The White Sox are in the midst of a season in which the negatives have significantly outweighed the positives. In that sense, it's surprising that one of the few bright spots has flown somewhat under the radar: Jose Quintana.
Quintana burst onto the scene last year as a 23-year old, posting an impressive 3.76 ERA over 136 innings for the 2012 White Sox. Yet despite that ostensibly solid performance, there was a cloud of unease surrounding what to expect from him going forward. There were certainly legitimate reasons to have doubts. Quintana's peripherals were less than stellar in 2012, as he struck out only 5.3 batters per 9 innings and walked over half that many. His FIP was about a half run higher than his ERA, he wasn't exactly a ground ball pitcher (44.7%) and he allowed an above-average share of line drives (21.7%). During 2012, there was always a worry that opposing teams would eventually "figure him out", and his performance over the last month and a half of the 2012 season bore that out. Quintana held a 2.76 ERA on August 19th, and that rose a full run over his last 7 starts. That stretch included rough starts against the Tigers and Twins, who were seeing him for the 2nd and 3rd time, respectively. Fatigue certainly played a role, as Quintana threw 83 more innings than he did in any other professional season, but in any case, it seemed like the jig might be up.
Not so. 18 starts into his 2013 season, Quintana is looking at a 3.67 ERA. This time around, the number is much more convincing. He's striking out opposing hitters at a much more respectable rate (7.1 per 9 innings) without an increase in walk rate. A lot of that has to do with generating notably more whiffs (about 65% higher in 2013) on his fastball, partially due to an uptick in velocity. As Jim mentioned yesterday morning, Quintana is averaging about 92 mph on his fastball, a shade higher than a 1 mph increase over last year. Another piece of the puzzle is increased movement on his pitches:
Horizontal Movement (inches)
Vertical Movement (inches)
Pitch classification can sometimes be a little fuzzy, but it seems clear that Quintana is generating a little bit more horizontal movement this season. However, it's the chart of vertical movement that might be more pertinent to explaining Quintana's success, as I will explain.
The first place a critic might look to find a reason for impending regression is BABIP, and yes, Quintana's is .260, 19th-lowest in baseball among qualified pitchers. However, there's reasons for that besides just plain ol' good fortune. Quintana has allowed line drives at the 9th-lowest rate among qualified pitchers. Furthermore, he tends more towards allowing fly balls, which suppress BABIP, than grounders, which don't.
The concern, of course, is that allowing too many fly balls puts the pitcher at risk of giving up more home runs. Quintana has something of an answer for that as well. 15.3% of his fly balls allowed are infield flies, good for 3rd in baseball. Infield flies are as good for pitchers as strikeouts. Well.....almost as good. With all of this information in tow, the .260 BABIP does not look quite so fluky. This isn't so much a case of hitters slapping the ball into the defense as it is of hitters not being able to square up Quintana's pitches.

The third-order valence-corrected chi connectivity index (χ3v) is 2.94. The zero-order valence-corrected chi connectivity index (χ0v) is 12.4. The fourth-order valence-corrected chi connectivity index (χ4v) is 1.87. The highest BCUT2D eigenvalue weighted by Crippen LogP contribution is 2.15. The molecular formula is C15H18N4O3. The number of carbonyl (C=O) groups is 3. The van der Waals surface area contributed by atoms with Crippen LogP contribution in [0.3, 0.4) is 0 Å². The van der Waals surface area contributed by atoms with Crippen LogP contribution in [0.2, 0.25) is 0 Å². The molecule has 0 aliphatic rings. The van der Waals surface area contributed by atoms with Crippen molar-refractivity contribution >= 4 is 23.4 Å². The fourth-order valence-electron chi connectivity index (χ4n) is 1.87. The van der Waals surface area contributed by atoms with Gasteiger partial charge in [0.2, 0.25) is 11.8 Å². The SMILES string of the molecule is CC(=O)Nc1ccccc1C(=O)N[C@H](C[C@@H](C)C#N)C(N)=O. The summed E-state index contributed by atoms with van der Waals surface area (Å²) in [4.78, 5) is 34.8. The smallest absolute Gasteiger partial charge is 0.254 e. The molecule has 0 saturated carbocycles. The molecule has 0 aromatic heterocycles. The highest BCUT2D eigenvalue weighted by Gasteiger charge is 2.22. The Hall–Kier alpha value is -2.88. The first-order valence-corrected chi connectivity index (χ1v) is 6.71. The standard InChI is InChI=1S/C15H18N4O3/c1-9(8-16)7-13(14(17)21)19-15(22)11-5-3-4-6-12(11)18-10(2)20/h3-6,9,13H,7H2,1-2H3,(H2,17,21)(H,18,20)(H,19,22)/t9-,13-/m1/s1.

That brings us back to the discussion of pitch movement. The vertical movement on Quintana's four-seamer in 2013 puts it firmly in the "rising fastball" category (per FanGraphs, most pitchers sit in the 7-10 inches range). It may be oversimplification to solely attribute Quintana's line drive rate dropping and his infield fly rate more than doubling since 2012 to increased fastball backspin, but that certainly seems like it could be a significant contributor. In any case, the batted ball data implies hitters are swinging underneath Quintana's pitches and he's avoiding the barrel of the bat with remarkable regularity. There's some luck involved in there, but if we're looking for a partial explanation, this one fits.
So what should we expect from Jose Quintana going forward? As Tdogg mentioned in yesterday morning's thread, he's top 10 in bWAR in the AL for pitchers as of right now, which is probably setting the bar too high. However, he looks like a great bet to wind up being at least a 4-win pitcher this season when all is said and done. This is a far cry from what one looks for in a passable back-of-the-rotation starter. Based on what he's done so far, Quintana looks like he could settle in as a legitimate number three starter on a contending team. 40 starts worth of data by no means guarantees that he'll achieve that career trajectory. However, everyone's been waiting for the other shoe to drop since Quintana first overachieved his way into a starting role. Maybe it's time to revise expectations, especially with the metrics trending in the right direction.